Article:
The Tax Working Group is recommending the Government implement a capital gains tax and use the money gained to lower the personal tax rate and tax polluters.
The capital gains tax (CGT) recommended would cover assets such as land, shares, investment properties, business assets and intellectual property.
Any gains on the sale of these assets would be added to the seller's overall yearly income and be taxed normally at realization – meaning a CGT would only take effect when it becomes law.
Other assets, such as the family home, cars, boats and art, would be exempt from a CGT.
The group's chair, Sir Michael Cullen – former Labour Party Finance Minister – said New Zealand's tax system had many strengths – "but there is a clear weakness caused by our inconsistent treatment of capital gains".
He expected the capital gains tax the group recommended would raise roughly $8 billion over the first five years.
That revenue would ramp up in the years after that.
"Where there is capital income, is where the capital gains tax would lie," Cullen said.
The decision to make Cullen's CGT law now rests with the Government, which will reveal its plan in April.
ZB Political Editor Barry Soper says that the group has brought a fight for the Government.
"The Capital Gains Tax is broad - the family home is saved, but everything else is up for grabs."
He says they will attract the top tax bracket of 33 per cent, which Deputy Prime Minister Winston Peters won't like.
Soper told Kerre McIvor that this is a pretty broad brush.
How it will go down will be mixed, especially when the chair of the group Michael Cullen is apparently not a fan.
"In his seventeen years in finance, nine of those as Minister, he said he never once advocated for a Capital Gains Tax, and he said draw your own conclusion from that. Three of the 10 on the panel were opposed to a Capital Gains Tax, and it's clear that Michael Cullen was one of them."
Soper says it will be the biggest electoral risk a party has taken going into an election.
"They are being very brave going into an election advocating for a CGT for a third time."
Finance Minister Grant Robertson says the group's findings shouldn't surprise anyone.
"Those who've been following it would be very well aware of the direction of travel and what members of the group have been able to agree on."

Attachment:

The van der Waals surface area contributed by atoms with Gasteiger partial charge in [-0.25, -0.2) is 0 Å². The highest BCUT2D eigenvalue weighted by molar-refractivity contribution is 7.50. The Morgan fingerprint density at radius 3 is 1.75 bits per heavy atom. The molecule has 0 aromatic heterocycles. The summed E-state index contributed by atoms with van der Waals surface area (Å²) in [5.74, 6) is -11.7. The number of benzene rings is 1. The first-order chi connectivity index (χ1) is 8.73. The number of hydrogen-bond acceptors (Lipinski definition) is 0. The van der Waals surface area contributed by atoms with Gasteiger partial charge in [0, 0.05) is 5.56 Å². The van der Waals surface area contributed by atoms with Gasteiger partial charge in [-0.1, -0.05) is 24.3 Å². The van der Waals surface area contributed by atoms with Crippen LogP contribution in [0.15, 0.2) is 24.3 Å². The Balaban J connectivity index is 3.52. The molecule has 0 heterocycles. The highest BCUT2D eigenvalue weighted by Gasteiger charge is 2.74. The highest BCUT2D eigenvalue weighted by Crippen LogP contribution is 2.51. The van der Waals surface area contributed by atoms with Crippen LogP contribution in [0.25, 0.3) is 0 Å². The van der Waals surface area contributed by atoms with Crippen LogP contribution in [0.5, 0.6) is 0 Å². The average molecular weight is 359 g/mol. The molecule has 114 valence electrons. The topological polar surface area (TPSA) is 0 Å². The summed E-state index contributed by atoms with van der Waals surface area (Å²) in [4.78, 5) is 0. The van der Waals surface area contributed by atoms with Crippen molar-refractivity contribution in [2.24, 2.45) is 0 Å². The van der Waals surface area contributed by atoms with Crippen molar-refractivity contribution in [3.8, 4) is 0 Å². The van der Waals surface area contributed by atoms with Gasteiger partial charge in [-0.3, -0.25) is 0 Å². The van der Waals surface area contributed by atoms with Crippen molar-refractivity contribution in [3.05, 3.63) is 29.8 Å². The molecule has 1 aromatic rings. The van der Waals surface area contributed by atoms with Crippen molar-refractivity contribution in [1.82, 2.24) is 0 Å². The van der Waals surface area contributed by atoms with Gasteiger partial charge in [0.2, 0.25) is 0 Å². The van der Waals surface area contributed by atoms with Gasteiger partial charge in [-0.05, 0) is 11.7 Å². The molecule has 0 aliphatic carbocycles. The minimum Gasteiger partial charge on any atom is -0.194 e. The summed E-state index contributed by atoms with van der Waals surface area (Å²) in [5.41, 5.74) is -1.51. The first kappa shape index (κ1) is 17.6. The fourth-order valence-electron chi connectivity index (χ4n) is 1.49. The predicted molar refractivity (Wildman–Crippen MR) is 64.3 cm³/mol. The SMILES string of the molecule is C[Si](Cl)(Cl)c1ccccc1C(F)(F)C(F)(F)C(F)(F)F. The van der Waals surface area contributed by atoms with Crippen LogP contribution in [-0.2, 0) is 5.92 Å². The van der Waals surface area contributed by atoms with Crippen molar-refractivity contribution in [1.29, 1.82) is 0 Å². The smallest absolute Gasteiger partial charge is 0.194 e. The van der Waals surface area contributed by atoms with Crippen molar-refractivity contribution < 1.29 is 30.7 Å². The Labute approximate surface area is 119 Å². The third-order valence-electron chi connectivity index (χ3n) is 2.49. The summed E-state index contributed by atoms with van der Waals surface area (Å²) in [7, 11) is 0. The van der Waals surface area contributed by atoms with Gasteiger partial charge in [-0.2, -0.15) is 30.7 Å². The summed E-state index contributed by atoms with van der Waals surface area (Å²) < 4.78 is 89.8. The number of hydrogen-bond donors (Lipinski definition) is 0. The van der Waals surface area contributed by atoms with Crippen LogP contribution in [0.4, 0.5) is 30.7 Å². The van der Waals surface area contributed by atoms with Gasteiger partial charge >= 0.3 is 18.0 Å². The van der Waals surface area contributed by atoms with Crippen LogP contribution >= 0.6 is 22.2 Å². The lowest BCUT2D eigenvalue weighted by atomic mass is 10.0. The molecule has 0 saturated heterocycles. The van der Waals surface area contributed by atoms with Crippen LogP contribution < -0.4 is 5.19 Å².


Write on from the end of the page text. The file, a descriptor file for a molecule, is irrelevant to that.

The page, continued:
He says the Government is not bound the accept all of the recommendations, and they will seek technical advice.
Revenue Minister Stuart Nash said the report found there was some unfairness in New Zealand's tax system that the Government needed to address.
Cullen pointed out that was highly unlikely that all the Tax Working Group's recommendations would be implemented.
He said that the group had presented the Government with choices and options, rather than a "ridged blueprint".
With the $8 billion raised from the CGT, the Government would have a number of other options taxation – one being around the taxation of personal income.
If the Government chose to go down this route, Cullen recommended increasing the bottom taxation threshold from $14,000 a year to between $20,000 and $22,500.
"This would reduce income inequality, benefit all full-time workers and support those transiting into work," the report said.
This would amount to an extra $15-$16 a week – "which doesn't sound like much, but it's significant for people in a low income," Cullen said.
The report also said the Government could use taxes to protect the environment, by slapping a tax on harmful environmental practices – such as pollution.
Cullen said the group "very strongly" supported a tax on pollution and water extraction.
He also said Government could strengthen the Emissions Trading Scheme, to make it behave more like a carbon tax.
Cullen said there may be a fear the CGT could encourage less investment.
But he said there was no relationship between a CGT and levels of investment or the lowering of productivity.
"It's a fear that's not backed up by the imperial evidence."
The Government has said that if it does decide to impose Cullen's CGT, it would pass legislation before the next election.
Cullen said the Government would need to dedicate a lot of resources to make sure it could achieve this timeline and said international experts would likely have to be brought in.